Tuesday, January 8, 2013

A Weekend in Whanganui

Normally I write about tech issues here, but this last weekend my wife and I were tourists, for a get-away without the kids. A tourist's view of a location is important - in this on-line age word of mouth is probably the most important influencer of opinion about where to holiday - especially with review sites likes Trip Advisor.

With this in mind, this is my review of our weekend away in Whanganui.

First Impressions

We drove into town from State Highway 4, over the bridge and up Victoria Avenue. First impressions are important, and what a first impression! A lot of work has obviously been put into the tree-lined main street, and I found out later that local businesses pay a levy which funds various initiatives.

The mature trees, footpath paving, hanging baskets and wrought iron fittings create a cohesive and inviting feel, and during our stay we walked the length of Victoria Avenue several times. We enjoyed looking at the old buildings and reading about the history (where there were plaques). Some of these were are bit old and hard to read. Please update them!


There was shopping. There is always shopping.

The thing that struck us was how universally friendly shop staff were. We were greeted when we went into shops, and thanked when we left. This is quite common in small towns, where tourists are obvious, but in a town the size of Whanganui this was a pleasant surprise.

There was a nice little gift shop near the information centre on Taupo Quay. Not over-priced like so many shops and pretty

The Galleries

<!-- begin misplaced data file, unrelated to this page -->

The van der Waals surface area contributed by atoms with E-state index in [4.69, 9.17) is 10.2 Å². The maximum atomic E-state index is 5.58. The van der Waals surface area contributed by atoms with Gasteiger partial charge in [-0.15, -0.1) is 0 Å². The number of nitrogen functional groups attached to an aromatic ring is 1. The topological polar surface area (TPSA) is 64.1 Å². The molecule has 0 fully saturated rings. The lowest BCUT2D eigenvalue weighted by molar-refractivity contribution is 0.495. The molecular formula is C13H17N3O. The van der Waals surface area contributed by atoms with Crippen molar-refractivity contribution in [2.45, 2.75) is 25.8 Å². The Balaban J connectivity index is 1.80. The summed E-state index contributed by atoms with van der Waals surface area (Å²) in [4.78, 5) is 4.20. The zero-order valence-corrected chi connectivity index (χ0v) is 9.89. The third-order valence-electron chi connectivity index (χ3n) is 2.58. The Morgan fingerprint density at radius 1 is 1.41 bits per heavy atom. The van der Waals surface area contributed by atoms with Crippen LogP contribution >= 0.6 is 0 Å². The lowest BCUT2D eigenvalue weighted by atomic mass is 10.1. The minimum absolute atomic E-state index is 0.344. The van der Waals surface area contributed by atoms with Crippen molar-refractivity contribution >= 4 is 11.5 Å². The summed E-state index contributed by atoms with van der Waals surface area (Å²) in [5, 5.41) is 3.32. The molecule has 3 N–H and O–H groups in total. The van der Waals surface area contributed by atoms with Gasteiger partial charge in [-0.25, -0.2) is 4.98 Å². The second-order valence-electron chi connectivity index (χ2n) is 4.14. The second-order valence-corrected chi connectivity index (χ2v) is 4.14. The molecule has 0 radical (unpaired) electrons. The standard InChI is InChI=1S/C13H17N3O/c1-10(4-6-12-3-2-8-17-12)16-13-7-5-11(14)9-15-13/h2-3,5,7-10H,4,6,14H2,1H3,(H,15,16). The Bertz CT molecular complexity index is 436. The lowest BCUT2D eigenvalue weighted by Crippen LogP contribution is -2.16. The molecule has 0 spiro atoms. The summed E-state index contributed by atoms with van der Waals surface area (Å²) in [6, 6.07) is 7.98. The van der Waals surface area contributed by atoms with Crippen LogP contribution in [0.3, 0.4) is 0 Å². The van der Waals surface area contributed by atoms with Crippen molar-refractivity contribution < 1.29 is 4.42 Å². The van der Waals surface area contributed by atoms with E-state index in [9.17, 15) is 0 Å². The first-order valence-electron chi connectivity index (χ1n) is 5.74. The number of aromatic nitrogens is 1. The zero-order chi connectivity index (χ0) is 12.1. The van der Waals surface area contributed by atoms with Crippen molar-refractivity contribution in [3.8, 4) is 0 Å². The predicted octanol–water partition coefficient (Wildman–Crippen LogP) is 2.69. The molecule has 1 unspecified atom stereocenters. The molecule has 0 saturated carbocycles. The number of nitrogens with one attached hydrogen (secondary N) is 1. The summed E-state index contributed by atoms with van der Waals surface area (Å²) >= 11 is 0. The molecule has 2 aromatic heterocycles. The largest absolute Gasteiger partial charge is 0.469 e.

Caroline is an artist, so we visit galleries. I am a willing participant in this and fortunately out tastes overlap.

We visited the Sarjeant Gallery and some smaller places dotted around the edges of Queens Park. I was not at all concerned by the earthquake notice at Sarjeant, but more concerned about what might happen to this amazing space.

Both of us enjoyed Joe Sheehan's stone work, and the showcase of "Artists working in Wanganui, 1910 - 2012".

Eating Out

One of the best parts of going away is eating out and our first meal out was at the Angora Cafe and Restaurant. Upon being shown to our table we asked to be moved because the main dining area was far too hot. We were reseated in an area that is open to the street. The waitress was very good, and the food excellent.

Two things detracted from the visit. The first was a girl working behind the counter wearing sports shorts, and with white ear-buds on, in direct view from where I was sitting. When paying, I didn't appreciate seeing the same person preparing deserts, and rearranging the food with her fingers. Call me old-fashioned, but I want my food prepared in the kitchen by professionals.

The second was the poor attitude of the woman on the desk. No "thank you for eating here, did you enjoy the meal". When my wife mentioned that there was some shards of broken glass by our table, rather than apologising, she said "it must of been from yesterday". This is a shame because a local recommended we eat there, and as I said the food was excellent.

Our second evening meal was at Element Cafe and Restaurant, situated in an old bank building, and having an outside dining area. 

As it happens, we also had lunch here the day before. Both times we were looking at the menu at the door and a waitress came up to explain the different options. Both were very friendly, but not pushy, and in both cases this swayed us to stay.